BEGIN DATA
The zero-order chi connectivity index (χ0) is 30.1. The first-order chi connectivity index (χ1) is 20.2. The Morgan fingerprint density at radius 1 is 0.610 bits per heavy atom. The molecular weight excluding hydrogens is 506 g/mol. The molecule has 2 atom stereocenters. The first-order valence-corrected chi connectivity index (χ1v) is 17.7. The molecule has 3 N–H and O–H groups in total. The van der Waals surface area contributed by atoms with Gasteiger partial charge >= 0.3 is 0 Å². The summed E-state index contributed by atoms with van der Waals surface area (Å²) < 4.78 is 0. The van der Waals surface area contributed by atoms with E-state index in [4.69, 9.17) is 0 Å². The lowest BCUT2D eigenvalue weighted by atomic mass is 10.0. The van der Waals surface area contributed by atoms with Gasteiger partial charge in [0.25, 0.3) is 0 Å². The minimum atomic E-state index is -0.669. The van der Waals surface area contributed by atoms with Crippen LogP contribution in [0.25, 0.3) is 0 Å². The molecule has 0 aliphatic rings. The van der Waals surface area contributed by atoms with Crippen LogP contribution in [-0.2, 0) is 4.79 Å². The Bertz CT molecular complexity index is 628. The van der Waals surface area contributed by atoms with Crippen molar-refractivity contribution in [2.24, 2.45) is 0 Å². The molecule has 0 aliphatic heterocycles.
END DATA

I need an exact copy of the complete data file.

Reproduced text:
The zero-order chi connectivity index (χ0) is 30.1. The first-order chi connectivity index (χ1) is 20.2. The Morgan fingerprint density at radius 1 is 0.610 bits per heavy atom. The molecular weight excluding hydrogens is 506 g/mol. The molecule has 2 atom stereocenters. The first-order valence-corrected chi connectivity index (χ1v) is 17.7. The molecule has 3 N–H and O–H groups in total. The van der Waals surface area contributed by atoms with Gasteiger partial charge >= 0.3 is 0 Å². The summed E-state index contributed by atoms with van der Waals surface area (Å²) < 4.78 is 0. The van der Waals surface area contributed by atoms with E-state index in [4.69, 9.17) is 0 Å². The lowest BCUT2D eigenvalue weighted by atomic mass is 10.0. The van der Waals surface area contributed by atoms with Gasteiger partial charge in [0.25, 0.3) is 0 Å². The minimum atomic E-state index is -0.669. The van der Waals surface area contributed by atoms with Crippen LogP contribution in [0.25, 0.3) is 0 Å². The molecule has 0 aliphatic rings. The van der Waals surface area contributed by atoms with Crippen LogP contribution in [-0.2, 0) is 4.79 Å². The Bertz CT molecular complexity index is 628. The van der Waals surface area contributed by atoms with Crippen molar-refractivity contribution in [2.24, 2.45) is 0 Å². The molecule has 0 aliphatic heterocycles.